Sharks

Sharks still searching for answers after 3-2 loss to Red Wings

Sharks still searching for answers after 3-2 loss to Red Wings

SAN JOSE – On paper, the Sharks’ problems over their six-game losing streak may appear easy to fix – especially since they had previously won six games in a row and were sitting atop the Western Conference standings just before the slide.

But according to forward Logan Couture, things are more complex than that.

“If it was easily fixable, we wouldn’t be on a six-game losing streak,” he told the media matter-of-a-factly following Team Teal’s 3-2 loss to the Detroit Red Wings. “We’ve got to fix it. There are certain things that we need to do better.”

From not having enough jump from the drop of the puck to giving up too many breakaway opportunities, the Sharks look like a very different team than they did a couple of weeks ago. The loss to Detroit is the third consecutive game the Sharks have been beaten by a team out of playoff contention. While the team is obviously banged up and trying to get healthy before the playoffs, the current dip in their performance can’t continue.

“We’re too good of a team to go on a slide like this,” Couture said. “These losses at home are not good, especially this one tonight. I thought we’d come with a better effort.”

San Jose did put up a fight late in the game, finding the back of the net twice to cut Detroit’s 3-0 lead to 3-2. It was an effort Sharks’ head coach Peter DeBoer wanted to see much earlier in the contest.

“I didn’t think we had great energy until the third period,” he said. “I thought we had desperation in the third that we needed for 60 minutes. We only came with 20 of it.”

Detroit, on the other hand, was able to capitalize on its breakaway opportunities right from the first shift of the game. Dylan Larkin got the Red Wings on the board just 38-seconds into the contest.

“We gave them way too much respect. We sat back too much,” Evander Kane summarized. “We’ve got to get there first, we’ve got to get there quicker.”

Since this is the longest losing streak the Sharks have been on this season, the press asked DeBoer if there was a mental component creeping into the team’s game. To DeBoer, no matter what it is, the team can only grind out of it.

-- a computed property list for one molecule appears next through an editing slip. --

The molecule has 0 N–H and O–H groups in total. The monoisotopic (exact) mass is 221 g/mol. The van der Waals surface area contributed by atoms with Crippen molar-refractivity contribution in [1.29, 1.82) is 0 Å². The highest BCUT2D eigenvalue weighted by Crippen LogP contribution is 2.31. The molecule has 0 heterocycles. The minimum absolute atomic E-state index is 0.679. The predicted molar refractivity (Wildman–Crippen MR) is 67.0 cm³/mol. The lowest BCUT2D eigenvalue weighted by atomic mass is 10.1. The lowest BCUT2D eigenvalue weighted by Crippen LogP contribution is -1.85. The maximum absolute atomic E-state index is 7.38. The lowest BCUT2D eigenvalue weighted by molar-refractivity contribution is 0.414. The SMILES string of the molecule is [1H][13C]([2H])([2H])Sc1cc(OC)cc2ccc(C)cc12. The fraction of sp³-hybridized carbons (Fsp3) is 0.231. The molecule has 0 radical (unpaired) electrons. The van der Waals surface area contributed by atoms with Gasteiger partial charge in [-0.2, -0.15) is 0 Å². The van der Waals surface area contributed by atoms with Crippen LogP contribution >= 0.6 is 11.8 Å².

“I don’t know if it’s mental,” he admitted. “It’s work. It’s desperation. I don’t know if there’s a complacency about where we’re sitting in the standings or what. But, we’ve got to get out of it. And the only way to get out of it is to work out of it.”

[RELATED: What we learned from Sharks' loss to Red Wings]

They have precisely six games left in the regular season to get that work in.

“If you’re going to go through something like this you’re better off doing it now than in two weeks,” DeBoer said. “But we’ve got to get healthy and guys have to get to another level here. It’s that time of year.”

Sharks-Vegas Game 7: Why Kerry Fraser thinks game-changing penalty wrong call

pavelskihurtap.jpg
AP

Sharks-Vegas Game 7: Why Kerry Fraser thinks game-changing penalty wrong call

Game 7 of the Sharks' Stanley Cup playoff first-round series with the Vegas Golden Knights will be remembered for a call and a comeback, and Kerry Fraser can empathize.

In the third period Tuesday, Vegas Golden Knights forward Cody Eakin was given a five-minute major for cross-checking and a game misconduct. On a face-off in the Vegas end, Eakin shoved Sharks captain Joe Pavelski in the path of Eakin's teammate Paul Stastny, and Pavelski's collision with Stastny caused the San Jose forward to hit his head on the ice. Pavelski bled from his head, and needed assistance off of the ice. The Sharks scored four goals on the ensuing non-releasable penalty, and ultimately extended their postseason while ending the Golden Knights' with a 5-4 win.

The longtime NHL referee tweeted Wednesday he thought the penalty was too harsh.

Vegas coach Gerard Gallant and forward Jonathan Marchessault told reporters they felt badly Pavelski was hurt, but laid into referees Eric Furlatt and Dan O'Halloran after the Sharks' win. Gallant said the referees told him Eakin hit Pavelski in the face, but replay indicated his cross-check caught his San Jose counterpart closer to the chest.

Fraser faced similar criticism after failing to call Wayne Gretzky -- then with the Los Angeles Kings -- for a high-sticking penalty against the Toronto Maple Leafs in the 1993 Stanley Cup playoffs.

“I’m sure they’re gonna feel like I am, sick in the pit of my stomach. We’ve all been there,” Fraser told The Athletic. “I have the same feeling I had that night on the ice.”

Fraser's call, much like Tuesday's, marked a turning point. Gretzky's stick hit Maple Leafs forward Doug Gilmour in the face, drawing blood while the Kings had a power play in overtime. The Leafs led the series 3-2 at the time, and could have clinched a trip to the Stanley Cup Final with a win. But the Kings tied it 3-3 thanks to a Game 6-winning goal from -- you guessed it -- Gretzky.

Toronto ultimately lost Game 7, and the Leafs haven't gotten as close to a Stanley Cup in the interceding 26 years. Vegas doesn't have the Original-Six pedigree, but Golden Knights fans got a great taste of Leafs fans' gripes over the last quarter-century in their second season following the team.